• , during the first phase, the capacitor cell is charged; during the second phase, the capacitor cell is discharged.
    • 6. The power converter of claim 1, wherein
      • , the power converter comprises
    • 11. The power converter of claim 1, wherein
      • the power converter comprises
    • 12. The power converter of claim 1, wherein
      • the capacitor cell comprises
    • 13. The power converter of claim 1, wherein
      • an inductance L of the inductor measured in Henry is smaller than the capacitance C of the capacitor measured in Farad by at least one or two orders of magnitude.
  • 14
    14. A cascaded power converter comprising
    • a voltage or current regulated power converter for charging a battery, wherein the power converter is configured to derive electrical power at an output voltage Vout at an output of the power converter for charging the battery from electrical power at an input voltage Vin at an input of the power converter, wherein the power converter comprises an inductor (L), a capacitor cell, a plurality of switches (S1, S2, S3, S4, S5, S6, S7, S8) and a controller
    • wherein the capacitor cell comprises a single capacitor or a capacitive voltage divider
    • wherein the controller is configured to control the plurality of switches such that a commutation cycle of the power converter comprises a first phase, during which the capacitor cell and the inductor are arranged in series between the input and the output of the power converter
    • a second phase, during which the capacitor cell and the inductor are arranged in series parallel to the output of the power converter
    • and a third phase, during which the capacitor cell is decoupled from the output of the power converter
    • during which a charge of the capacitor cell remains unaffected and during which the inductor is arranged between the input and the output of the power converter or parallel to the output of the power converter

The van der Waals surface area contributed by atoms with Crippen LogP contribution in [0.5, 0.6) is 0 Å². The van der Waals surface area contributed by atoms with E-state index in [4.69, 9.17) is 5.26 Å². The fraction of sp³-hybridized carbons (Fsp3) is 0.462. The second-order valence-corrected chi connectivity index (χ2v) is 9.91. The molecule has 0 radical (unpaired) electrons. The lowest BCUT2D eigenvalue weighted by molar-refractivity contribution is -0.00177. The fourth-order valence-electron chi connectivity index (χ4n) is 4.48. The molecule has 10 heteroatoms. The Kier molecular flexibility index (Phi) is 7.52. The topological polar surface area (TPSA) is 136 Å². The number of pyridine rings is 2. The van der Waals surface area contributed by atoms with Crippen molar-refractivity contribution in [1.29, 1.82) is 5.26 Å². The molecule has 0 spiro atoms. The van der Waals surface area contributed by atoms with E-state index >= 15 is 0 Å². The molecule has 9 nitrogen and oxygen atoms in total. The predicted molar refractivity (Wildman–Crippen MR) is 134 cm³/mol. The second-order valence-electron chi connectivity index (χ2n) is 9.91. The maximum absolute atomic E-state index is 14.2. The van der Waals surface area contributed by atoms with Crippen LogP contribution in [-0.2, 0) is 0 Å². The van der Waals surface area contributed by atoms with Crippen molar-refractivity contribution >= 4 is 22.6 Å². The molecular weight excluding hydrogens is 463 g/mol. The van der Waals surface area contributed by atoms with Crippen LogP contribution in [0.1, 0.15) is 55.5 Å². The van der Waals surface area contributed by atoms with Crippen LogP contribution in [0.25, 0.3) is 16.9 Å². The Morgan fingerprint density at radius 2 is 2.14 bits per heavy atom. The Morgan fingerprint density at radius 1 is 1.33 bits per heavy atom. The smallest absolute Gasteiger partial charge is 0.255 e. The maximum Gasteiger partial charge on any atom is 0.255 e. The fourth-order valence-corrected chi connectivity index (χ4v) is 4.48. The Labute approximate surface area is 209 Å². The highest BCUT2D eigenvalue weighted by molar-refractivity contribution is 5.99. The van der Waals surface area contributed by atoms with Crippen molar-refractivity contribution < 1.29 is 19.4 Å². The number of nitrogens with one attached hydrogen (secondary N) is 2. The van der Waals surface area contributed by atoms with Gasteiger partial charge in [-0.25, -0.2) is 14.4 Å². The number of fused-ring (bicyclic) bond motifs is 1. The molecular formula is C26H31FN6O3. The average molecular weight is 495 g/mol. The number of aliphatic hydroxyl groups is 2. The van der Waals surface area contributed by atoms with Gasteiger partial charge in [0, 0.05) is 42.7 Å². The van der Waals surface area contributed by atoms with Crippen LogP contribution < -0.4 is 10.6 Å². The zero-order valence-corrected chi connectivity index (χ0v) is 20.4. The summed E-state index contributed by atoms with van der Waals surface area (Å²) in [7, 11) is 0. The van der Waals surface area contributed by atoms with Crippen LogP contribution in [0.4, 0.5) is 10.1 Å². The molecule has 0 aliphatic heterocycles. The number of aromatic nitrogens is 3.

• a capacitive voltage divider stage configured to derive the input voltage for the power converter from a global input voltage
    • the global input voltage is greater than the input voltage
    • a commutation cycle of the capacitive voltage divider stage is synchronized with a commutation cycle of the power converter
    • and a frequency of the commutation cycle of the capacitive voltage divider stage is k times smaller than a frequency of the commutation cycle of the power converter, with k being an integer.
  • 15
    15. A method for controlling a power converter, wherein
    • the power converter is configured to derive electrical power at an output voltage Vout for charging a battery from electrical power at an input voltage Vin, wherein
    • 16. The method of claim 15, wherein
      • the controller is configured to control the plurality of switches such that within a commutation cycle subsequent to the first phase and/or subsequent to the second phase, the power converter is operated in the third phase.
    • 19. The method of claim 15, wherein
      • , during the first phase, the capacitor cell is charged; during the second phase, the capacitor cell is discharged.
    • 20. The method of claim 15, wherein
      • , the power converter comprises
    • 25. The method of claim 15, wherein
      • the power converter comprises
    • 26. The method of claim 15, wherein
      • the capacitor cell comprises
    • 27. The method of claim 15, wherein
      • an inductance L of the inductor measured in Henry is smaller than the capacitance C of the capacitor measured in Farad by at least one or two orders of magnitude.
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Description

TECHNICAL FIELD

The present document relates to power converters with regulated output voltage or output current. In particular, the present document relates to switched power converters for charging applications.

BACKGROUND

The efficiency of a conventional switched power converter, such as a buck converter, is dominated by the losses within the switches (e.g. field effect transistors, FETs) and the inductor of the power converter. If the power converter is supplied from a relatively high input voltage Vin, the power converter typically exhibits a reduced conversion efficiency, because the switches must be implemented in high voltage technology, and thus the switches have an increased switch area and increased reverse recovery losses. Relatively large FETs typically cause relatively high switching losses, because of an increased gate charge and LX capacitance.

The voltage which is applied to the inductor of a buck converter is proportional to the difference between the input voltage Vin and the output voltage Vout, i.e. Vin−Vout, during the magnetization phase, or proportional to −Vout during the demagnetization phase. Increased inductor voltages cause increased current variations dI/dt and thus an increased switching frequency (for achieving a pre-determined current ripple) and/or an increased current ripple (for a given switching frequency). In both cases this leads to increased inductor core losses and to an increased dissipation power.